Here’s my thing about aliens: they are cliche as hell. Anytime aliens come into something it just makes me sigh. “Great, another thing with aliens.” And I understand that from a purely scientific perspective, the possibility of life beyond our planet is semi-plausible. In the minds of some, it’s more plausible than the pseudoscientific morphogenetic field that makes all the time travel shenanigans in these games possible. But for me, when I see the concept of aliens in sci-fi it is an immediate dismissal and turn-off.
There are two main things that enabled me to endure the whole alien transporter thing, though. Part one is purely mechanical – the puzzles that rose out of the transporter scenario are my favorite puzzles in the game, hands down. I LOVED having to basically decode the number system of an unknown civilization, being given just enough information to determine the values of these numbers by comparing them against each other until you could narrow down the possibilities. It was awesome, and completing that puzzle was such a satisfying experience that by the time it was over I totally forgot I was mad about the “alien” thing.
Part two is that the transporter created the opportunity for my favorite story moments in the game. I loved getting to see Diana and Sigma’s relationship play out. To see them effectively “faxed” to one timeline while they also gave birth to two children in another. The fact that Phi turned out to be Sigma’s daughter this entire time. The fact that Phi’s special trinket from her mother was actually from herself in some kind of crazy ridiculous time loop shenanigan. The transporter made it possible to connect characters in ways that otherwise would be completely impossible, and those connections were incredible moments in the story. As such, I was able to continue suspending my disbelief and stay immersed into the experience.
Point B is something that I feel a large number of Zero Escape fans are angry about: Delta.
Let’s start with Mind Hacking. Morphogenetic field theory being used as a way for espers to travel through time makes sense, in its own crazy way. What the heck is the scientific basis for Mind Hacking? The whole “humans are a form of quantum computer” thing? Really? It’s just not working for me.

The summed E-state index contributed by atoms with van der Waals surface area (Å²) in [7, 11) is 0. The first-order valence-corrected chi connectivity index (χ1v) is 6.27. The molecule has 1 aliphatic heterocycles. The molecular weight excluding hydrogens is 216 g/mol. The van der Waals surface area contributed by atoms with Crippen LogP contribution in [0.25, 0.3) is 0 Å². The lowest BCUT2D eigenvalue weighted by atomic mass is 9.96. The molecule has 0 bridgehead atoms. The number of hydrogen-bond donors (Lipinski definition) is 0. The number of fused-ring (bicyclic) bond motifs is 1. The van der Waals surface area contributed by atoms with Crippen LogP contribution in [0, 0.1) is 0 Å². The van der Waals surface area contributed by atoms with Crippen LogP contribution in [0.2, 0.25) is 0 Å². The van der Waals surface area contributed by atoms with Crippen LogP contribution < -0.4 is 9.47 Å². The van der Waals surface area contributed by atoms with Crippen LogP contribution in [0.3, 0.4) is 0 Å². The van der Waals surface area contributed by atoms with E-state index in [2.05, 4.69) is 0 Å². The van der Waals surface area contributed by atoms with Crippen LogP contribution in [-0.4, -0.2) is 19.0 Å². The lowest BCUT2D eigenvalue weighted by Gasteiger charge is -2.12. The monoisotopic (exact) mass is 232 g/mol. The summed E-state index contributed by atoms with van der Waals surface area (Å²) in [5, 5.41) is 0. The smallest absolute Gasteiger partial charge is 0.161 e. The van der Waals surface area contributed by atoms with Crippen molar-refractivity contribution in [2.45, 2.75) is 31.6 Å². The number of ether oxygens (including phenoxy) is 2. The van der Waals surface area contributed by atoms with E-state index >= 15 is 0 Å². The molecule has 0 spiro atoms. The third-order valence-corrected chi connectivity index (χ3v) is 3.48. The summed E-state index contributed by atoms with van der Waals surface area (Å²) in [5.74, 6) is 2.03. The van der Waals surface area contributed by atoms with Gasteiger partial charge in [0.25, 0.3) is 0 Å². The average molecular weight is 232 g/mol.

Delta doesn’t have the ability to SHIFT. But he says that he learned about SHIFTing by hacking the minds of SHIFTers. Still, that doesn’t explain how he learned about the circumstances of his birth. Whose mind could he have possibly read that knew all of that? He was “faxed” by the transporter more than 100 years before his conception. His sister was immediately “faxed” again to 2008, but he was left in 1904. The only people in the multiverse who would know the circumstances of Delta’s conception and birth would be Sigma and Diana, whose minds he wouldn’t be able to hack for at least 100 years. And this is, of course, assuming that they had SHIFTed from that timeline into their younger forms prior to ever being in the bomb shelter. Yet Delta’s entire scheme with Free the Soul and the bomb shelter and all that nonsense had to have taken time to develop, probably years (since Free the Soul was around when Akane was a child). How in the world did he even learn how he was born? And that he would have to be the one to create those circumstances so he didn’t cease existing? The facts just don’t add up, even when you look at the situation through the lens of the game world. Plus when you add in the fact that someone with this incredible power that he has displayed is more than capable of stopping one guy from triggering a nuclear war…I don’t know. Delta and his “complex motives” were the breaking point when it came to my suspension of disbelief.
While Delta is absolutely without a doubt my least favorite Zero, there was one thing I liked about him. Well, okay, two things if you count the sweet costume.
The snail story
Holy cow, the snail story. At first, I thought what I imagine a lot of people thought. “This is just grandstanding. Ridiculous rhetoric from the mind of a truly twisted soul.” But it turns out that the whole schtick about how one snail killed six billion people isn’t just some speech given by a psychopath to a group of hopeless victims.
This story is the story of their lives.
A woman running sees a fork in the road. One path has a snail on it, so she takes the other one. This puts her in the path of someone who murders her. A male suspect is caught and taken in just before he gets on a taxi. A genius surgeon gets into that taxi. The taxi driver gets into a deadly car crash that results in his death, the death of the surgeon, and the death of the little boy who the surgeon was meant to operate on. The suspect in the murder is executed for his alleged crime, and out of anguish his wife commits suicide.
Those are the basics, but other details in the game help us put the rest of the pieces together. The woman running on the road was killed by the Heart Ripper, who we know to be Mira. This woman was soft and kind, with a heart full of love. She forgave Mira even as the little girl murdered her. This woman, this first victim, was Eric’s mother.